Dworkin's Natural Law Theory

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CAN A JUDGE WHO BELIEVED IN FINNIS’S NATURAL LAW THEORY LEGITIMATELY AND CONSISTENTLY DECIDE CASES BY APPLYING DWORKIN’S INTERPRETIVE THEORY OF LAW? Dworkin understands rules in the positivist sense. Rules are statements of law which judges are obligated to apply where relevant. The key question at hand is whether judges can exercise discretion when deciding cases. Dworkin believes that judges do not have discretion. However, Finnis believes that judges do have discretion. According to Finnis, when the sources yield no determinate solution, all concerned have the responsibility of supplementing the sources to fill the gap by a choice guided by standards of fairness and other morally true principles and norms. Where possible, this must be done…show more content…
Firstly, Dworkin claims that judges make decisions based on principles representing society's moral values, and that judges cannot apply their own personal moral values when adjudicating. This claim is empirically incorrect. In reality, sometimes judges make decisions based partly on personal preference. Although the ideal judge, a Herculean judge, is supposed to be completely impartial, it is unrealistic to expect judges to be completely objective and…show more content…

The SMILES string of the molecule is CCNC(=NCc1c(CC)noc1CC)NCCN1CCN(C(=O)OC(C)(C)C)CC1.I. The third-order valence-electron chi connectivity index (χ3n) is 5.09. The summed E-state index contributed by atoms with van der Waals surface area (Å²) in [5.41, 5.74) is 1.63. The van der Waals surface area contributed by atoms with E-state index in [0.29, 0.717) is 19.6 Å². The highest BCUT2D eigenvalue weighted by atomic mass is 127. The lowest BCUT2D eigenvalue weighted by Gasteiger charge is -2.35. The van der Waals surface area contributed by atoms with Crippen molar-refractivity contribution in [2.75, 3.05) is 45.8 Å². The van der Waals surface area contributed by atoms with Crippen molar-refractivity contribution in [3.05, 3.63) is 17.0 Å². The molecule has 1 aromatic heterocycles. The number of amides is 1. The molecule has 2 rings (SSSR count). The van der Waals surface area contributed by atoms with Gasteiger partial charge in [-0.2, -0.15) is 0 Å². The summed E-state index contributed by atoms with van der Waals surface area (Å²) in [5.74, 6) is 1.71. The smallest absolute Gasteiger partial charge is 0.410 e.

However, he does not consider the possibility that just as there are cases where judges must go beyond the rules, there might be cases when judges must, or can, go beyond the principles. Dworkin takes it for granted that all cases are decided based on rules and principles. In doing so, I believe he neglects the possibility of the existence of another area in which judges might have discretion. While he may be able to rule out the occurrence of extremely ‘hard cases’, he needs to address the possibility. There is another controversial consideration that can sometimes provide a moral obligation to obey immoral laws. Since the law has moral force, it is morally important to ensure that the law is stable. Therefore citizens have a moral obligation to perform immoral laws for the sake of not undermining the legal system, and legal officials have a moral obligation enforce immoral laws for the same reason. In this way, it can sometimes be morally correct to obey the law, even if the law itself is not morally valid to avoid
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